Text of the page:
MOVE busks a move

We caught up with a few of the True/False buskers, the musicians who’ll be playing during the fest.

By Morgan Magid | March 3, 2015

Tags: Music True/False Film Fest

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Film may be the main medium of the upcoming True/False film festival, but over the course of the weekend, 36 bands will also be taking the various stages all around town.

These bands are known in the festival as buskers, and they represent an incredible range in genre and style. For example, the band Flux Bikes plays on instruments are composed of bike parts, Dubb Nubb is a local family folk band, and Anonymous Choir is a ten-person singing ensemble.

One band playing the Friday of the festival is St. Joseph, Missouri’s Dreamgirl. This reggae pop sextet may have never grown up anywhere near SoCal, but its tunes will transport you far, far away from snowy Missouri.

“We just like to write summery, happy, dance time music,” member Lacey Hopkins says.

The band just released an EP entitled “Illuminaughty” back in early February and expects to draw from it for the live shows. Being so out of place in the traditional folk and blues scene of Missouri, the band usually pulls from surrounding towns like Springfield, Missouri to put together show packages.

The band generally plays shows around the central Missouri and Kansas City areas, and became involved with True/False when a friend of a friend showed their music to one of the music coordinators Leola Davis.

“We’re super excited to play with people from Columbia because that’s kind of an uncharted territory for us,” Hopkins says. “We’ve never played a show in Columbia so it’ll be cool to do seven (shows).”

The band’s youthful liveliness and eagerness to perform should make for an energetic show and help festival goers escape the chilly weekend.

One local Columbia band playing the fest is Stepdaughter — a two-piece acoustic group of Lawrence Williams and Ryan Schulze. According to Williams, the pair came together after living in the same FIG at MU a few years ago.

The band did record material last May, but is still tweaking it before actually releasing it to the public. Williams says the two hope to put something out just before the festival starts.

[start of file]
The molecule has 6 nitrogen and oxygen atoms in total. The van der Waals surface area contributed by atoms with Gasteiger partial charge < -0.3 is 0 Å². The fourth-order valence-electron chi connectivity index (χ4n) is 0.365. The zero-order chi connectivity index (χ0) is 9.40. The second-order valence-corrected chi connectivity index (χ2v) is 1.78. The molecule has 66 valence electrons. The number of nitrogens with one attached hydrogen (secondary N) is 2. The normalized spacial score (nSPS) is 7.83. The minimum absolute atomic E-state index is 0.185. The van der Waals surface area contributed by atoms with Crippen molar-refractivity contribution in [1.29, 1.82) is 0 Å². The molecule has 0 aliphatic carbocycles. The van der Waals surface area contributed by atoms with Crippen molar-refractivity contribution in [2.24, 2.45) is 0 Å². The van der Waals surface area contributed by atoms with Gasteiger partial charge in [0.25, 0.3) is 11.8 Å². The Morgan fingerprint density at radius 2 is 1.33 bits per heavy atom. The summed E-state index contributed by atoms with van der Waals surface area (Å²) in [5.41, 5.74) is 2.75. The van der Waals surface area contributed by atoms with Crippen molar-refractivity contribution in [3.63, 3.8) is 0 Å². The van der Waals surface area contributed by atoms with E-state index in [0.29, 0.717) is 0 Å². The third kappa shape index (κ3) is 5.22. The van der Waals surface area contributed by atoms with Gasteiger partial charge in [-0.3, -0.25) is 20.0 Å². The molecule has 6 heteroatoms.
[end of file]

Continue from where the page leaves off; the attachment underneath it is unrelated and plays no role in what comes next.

The duo performed at True/False last year as well, and will have seven sets this year. It’s been difficult for the two to prepare for this year, as Schulze now lives in Kansas City. Schulze says, however, the band’s great experience in 2014 makes the seven sets not seem too bad, especially because they know the fest’s relaxed environment.

“The festival was freaking cool," Schulze says. "It was the first time I’d been to True/False, and I don’t think I could’ve experienced any better. It’s cool to see the artistic crowd in Columbia come out of the woodwork and come together.”

Next, The Woodsmiths’ DIY-focused folk sound ties in perfectly with True/False’s homegrown feel. The band creates its own t-shirt designs, CD art and even instruments.

Guitarist Derek Tarwater says the band has created a washboard bass, and its own unique drum kit consisting completely of items one could find at a hardware store, excluding the cymbal.

Just a few weeks ago, the band dropped three CDs on the same date. This triple release happened because the band simply had so much material to record. Tarwater, the band’s main songwriter, says that he is constantly writing bits of songs on anything he can.

“I always have to be careful throwing things away in case there’s something written on the back of a receipt or something,” Tarwater says.

The festival booked the band because after a performance at the farmer’s market at the end of last year, a member of the True/False team exchanged emails with them and continued corresponding with them until the band was booked for six shows throughout the four days of the festival.

In previous years, the band has played around the festival in the streets of downtown. Street performances are not uncommon occurrences for the Woodsmith Band because of the band’s love of its lack of structure.

“There’s no set list or set times … we’re free to stop the set and talk to people if we want,” Tarwater said.

However, the band is very excited to be able to avoid the cold this year and play inside the Missouri Theatre.

Those attending the festival with a Busker Band Pass option have access to all the music at the fest, including the final concert Sunday night.

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